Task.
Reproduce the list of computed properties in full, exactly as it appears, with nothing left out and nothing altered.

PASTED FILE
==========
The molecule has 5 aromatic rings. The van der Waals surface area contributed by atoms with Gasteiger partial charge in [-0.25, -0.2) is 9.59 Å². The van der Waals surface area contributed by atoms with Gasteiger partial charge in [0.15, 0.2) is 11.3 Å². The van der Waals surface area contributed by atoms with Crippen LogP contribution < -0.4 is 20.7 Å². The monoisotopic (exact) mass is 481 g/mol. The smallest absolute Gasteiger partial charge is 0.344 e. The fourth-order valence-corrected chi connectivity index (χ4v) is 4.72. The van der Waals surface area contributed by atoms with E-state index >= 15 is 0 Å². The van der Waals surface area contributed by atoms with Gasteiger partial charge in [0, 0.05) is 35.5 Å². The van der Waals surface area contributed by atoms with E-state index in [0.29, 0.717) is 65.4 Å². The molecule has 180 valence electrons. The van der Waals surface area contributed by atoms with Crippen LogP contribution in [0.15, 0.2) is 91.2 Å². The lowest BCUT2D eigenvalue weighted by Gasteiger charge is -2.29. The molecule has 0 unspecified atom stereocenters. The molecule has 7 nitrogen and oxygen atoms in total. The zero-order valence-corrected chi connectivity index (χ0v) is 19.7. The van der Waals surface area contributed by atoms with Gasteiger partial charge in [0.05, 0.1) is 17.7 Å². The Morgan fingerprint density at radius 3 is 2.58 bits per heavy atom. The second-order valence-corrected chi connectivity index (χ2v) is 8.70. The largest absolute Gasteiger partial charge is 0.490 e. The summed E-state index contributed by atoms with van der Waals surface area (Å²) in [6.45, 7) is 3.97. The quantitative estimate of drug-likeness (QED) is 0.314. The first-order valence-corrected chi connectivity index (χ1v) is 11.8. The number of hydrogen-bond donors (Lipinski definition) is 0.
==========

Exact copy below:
The molecule has 5 aromatic rings. The van der Waals surface area contributed by atoms with Gasteiger partial charge in [-0.25, -0.2) is 9.59 Å². The van der Waals surface area contributed by atoms with Gasteiger partial charge in [0.15, 0.2) is 11.3 Å². The van der Waals surface area contributed by atoms with Crippen LogP contribution < -0.4 is 20.7 Å². The monoisotopic (exact) mass is 481 g/mol. The smallest absolute Gasteiger partial charge is 0.344 e. The fourth-order valence-corrected chi connectivity index (χ4v) is 4.72. The van der Waals surface area contributed by atoms with E-state index >= 15 is 0 Å². The van der Waals surface area contributed by atoms with Gasteiger partial charge in [0, 0.05) is 35.5 Å². The van der Waals surface area contributed by atoms with E-state index in [0.29, 0.717) is 65.4 Å². The molecule has 180 valence electrons. The van der Waals surface area contributed by atoms with Crippen LogP contribution in [0.15, 0.2) is 91.2 Å². The lowest BCUT2D eigenvalue weighted by Gasteiger charge is -2.29. The molecule has 0 unspecified atom stereocenters. The molecule has 7 nitrogen and oxygen atoms in total. The zero-order valence-corrected chi connectivity index (χ0v) is 19.7. The van der Waals surface area contributed by atoms with Gasteiger partial charge in [0.05, 0.1) is 17.7 Å². The Morgan fingerprint density at radius 3 is 2.58 bits per heavy atom. The second-order valence-corrected chi connectivity index (χ2v) is 8.70. The largest absolute Gasteiger partial charge is 0.490 e. The summed E-state index contributed by atoms with van der Waals surface area (Å²) in [6.45, 7) is 3.97. The quantitative estimate of drug-likeness (QED) is 0.314. The first-order valence-corrected chi connectivity index (χ1v) is 11.8. The number of hydrogen-bond donors (Lipinski definition) is 0.